Watt, G., McConnachie, A., Upton, M., Emslie, C., and Hunt, K. (2000) How accurately do adult sons and daughters report and perceive parental deaths from coronary disease? Journal of Epidemiology and Community Health, 54 (11). pp. 859-863. ISSN 0143-005X (doi:10.1136/jech.54.11.859)
Publisher's URL: http://dx.doi.org/10.1136/jech.54.11.859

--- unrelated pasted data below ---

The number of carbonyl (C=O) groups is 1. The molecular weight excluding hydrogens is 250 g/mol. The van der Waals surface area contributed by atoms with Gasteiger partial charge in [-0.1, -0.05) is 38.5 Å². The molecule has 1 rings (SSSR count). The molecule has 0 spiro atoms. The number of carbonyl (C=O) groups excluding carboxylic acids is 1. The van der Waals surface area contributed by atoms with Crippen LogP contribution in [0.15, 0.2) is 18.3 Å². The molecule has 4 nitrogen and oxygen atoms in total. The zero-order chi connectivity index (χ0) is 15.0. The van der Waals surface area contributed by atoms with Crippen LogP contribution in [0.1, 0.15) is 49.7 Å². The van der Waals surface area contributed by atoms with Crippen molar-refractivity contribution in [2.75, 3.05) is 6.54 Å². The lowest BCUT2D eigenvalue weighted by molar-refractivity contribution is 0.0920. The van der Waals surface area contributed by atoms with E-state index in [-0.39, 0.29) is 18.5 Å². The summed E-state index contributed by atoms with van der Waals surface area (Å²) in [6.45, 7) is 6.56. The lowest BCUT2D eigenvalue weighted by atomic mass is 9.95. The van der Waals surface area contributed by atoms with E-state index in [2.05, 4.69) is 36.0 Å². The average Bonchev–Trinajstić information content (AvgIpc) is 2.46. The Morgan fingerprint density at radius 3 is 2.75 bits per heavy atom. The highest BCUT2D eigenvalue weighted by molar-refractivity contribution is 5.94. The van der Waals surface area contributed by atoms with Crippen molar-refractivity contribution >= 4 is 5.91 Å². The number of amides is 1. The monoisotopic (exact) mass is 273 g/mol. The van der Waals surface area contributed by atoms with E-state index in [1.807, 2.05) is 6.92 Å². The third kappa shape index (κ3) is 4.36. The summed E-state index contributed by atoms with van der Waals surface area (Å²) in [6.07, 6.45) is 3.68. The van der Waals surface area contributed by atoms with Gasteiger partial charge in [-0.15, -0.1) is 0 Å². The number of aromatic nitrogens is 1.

OBJECTIVES: To describe how adult sons and daughters report and perceive parental deaths from heart disease DESIGN: Two generation family study. SETTING: West of Scotland. SUBJECTS: 1040 sons and 1298 daughters aged 30-59 from 1477 families, whose fathers and mothers were aged 45-64 in 1972-76 and have been followed up for mortality over 20 years. OUTCOME : Perception of a "family weakness" attributable to heart disease. RESULTS : 26% of sons and daughters had a parent who had died of coronary heart disease (CHD). The proportion was higher in older offspring (+18% per 10 year age difference) and in manual compared with non-manual groups (+37%). Eighty nine per cent of parental deaths from CHD were correctly reported by offspring. Only 23% of sons and 34% of daughters with at least one parent who had died of CHD considered that they had a family weakness attributable to heart disease. Perceptions of a family weakness were higher when one or both parents had died of CHD, when parental deaths occurred at a younger age, in daughters compared with sons and in offspring in non-manual compared with manual occupations. CONCLUSIONS: Only a minority of sons and daughters with experience of a parent having died from CHD perceive this in terms of a family weakness attributable to heart disease. Although men in manual occupations are most likely to develop CHD, they are least likely to interpret a parental death from CHD in terms of a family weakness. Health professionals giving advice to patients on their familial risks need to be aware of the difference between clinical definitions and lay perceptions of a family history of heart disease.